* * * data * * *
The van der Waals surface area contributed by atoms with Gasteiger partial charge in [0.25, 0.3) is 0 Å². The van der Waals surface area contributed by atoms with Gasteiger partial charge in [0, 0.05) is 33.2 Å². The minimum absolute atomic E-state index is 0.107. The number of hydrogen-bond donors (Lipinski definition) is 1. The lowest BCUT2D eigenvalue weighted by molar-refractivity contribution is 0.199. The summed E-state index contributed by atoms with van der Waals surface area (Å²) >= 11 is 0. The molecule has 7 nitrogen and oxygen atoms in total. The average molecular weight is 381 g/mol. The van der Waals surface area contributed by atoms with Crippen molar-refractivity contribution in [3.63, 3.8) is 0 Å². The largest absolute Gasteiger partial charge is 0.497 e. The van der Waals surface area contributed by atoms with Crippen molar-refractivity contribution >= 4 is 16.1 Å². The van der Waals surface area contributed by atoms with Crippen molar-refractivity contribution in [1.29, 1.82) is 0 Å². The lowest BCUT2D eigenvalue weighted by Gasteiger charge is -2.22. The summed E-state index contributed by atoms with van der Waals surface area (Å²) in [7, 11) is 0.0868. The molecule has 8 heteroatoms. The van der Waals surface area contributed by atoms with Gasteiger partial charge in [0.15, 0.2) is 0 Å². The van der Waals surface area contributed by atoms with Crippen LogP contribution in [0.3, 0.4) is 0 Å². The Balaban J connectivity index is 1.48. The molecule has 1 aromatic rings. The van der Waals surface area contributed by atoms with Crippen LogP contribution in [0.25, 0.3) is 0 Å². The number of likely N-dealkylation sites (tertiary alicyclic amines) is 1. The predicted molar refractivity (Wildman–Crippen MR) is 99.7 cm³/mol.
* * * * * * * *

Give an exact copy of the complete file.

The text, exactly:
The van der Waals surface area contributed by atoms with Gasteiger partial charge in [0.25, 0.3) is 0 Å². The van der Waals surface area contributed by atoms with Gasteiger partial charge in [0, 0.05) is 33.2 Å². The minimum absolute atomic E-state index is 0.107. The number of hydrogen-bond donors (Lipinski definition) is 1. The lowest BCUT2D eigenvalue weighted by molar-refractivity contribution is 0.199. The summed E-state index contributed by atoms with van der Waals surface area (Å²) >= 11 is 0. The molecule has 7 nitrogen and oxygen atoms in total. The average molecular weight is 381 g/mol. The van der Waals surface area contributed by atoms with Crippen molar-refractivity contribution in [3.63, 3.8) is 0 Å². The largest absolute Gasteiger partial charge is 0.497 e. The van der Waals surface area contributed by atoms with Crippen molar-refractivity contribution >= 4 is 16.1 Å². The van der Waals surface area contributed by atoms with Crippen molar-refractivity contribution in [1.29, 1.82) is 0 Å². The lowest BCUT2D eigenvalue weighted by Gasteiger charge is -2.22. The summed E-state index contributed by atoms with van der Waals surface area (Å²) in [7, 11) is 0.0868. The molecule has 8 heteroatoms. The van der Waals surface area contributed by atoms with Gasteiger partial charge in [0.15, 0.2) is 0 Å². The van der Waals surface area contributed by atoms with Crippen LogP contribution in [0.3, 0.4) is 0 Å². The Balaban J connectivity index is 1.48. The molecule has 1 aromatic rings. The van der Waals surface area contributed by atoms with Crippen LogP contribution in [0.25, 0.3) is 0 Å². The number of likely N-dealkylation sites (tertiary alicyclic amines) is 1. The predicted molar refractivity (Wildman–Crippen MR) is 99.7 cm³/mol.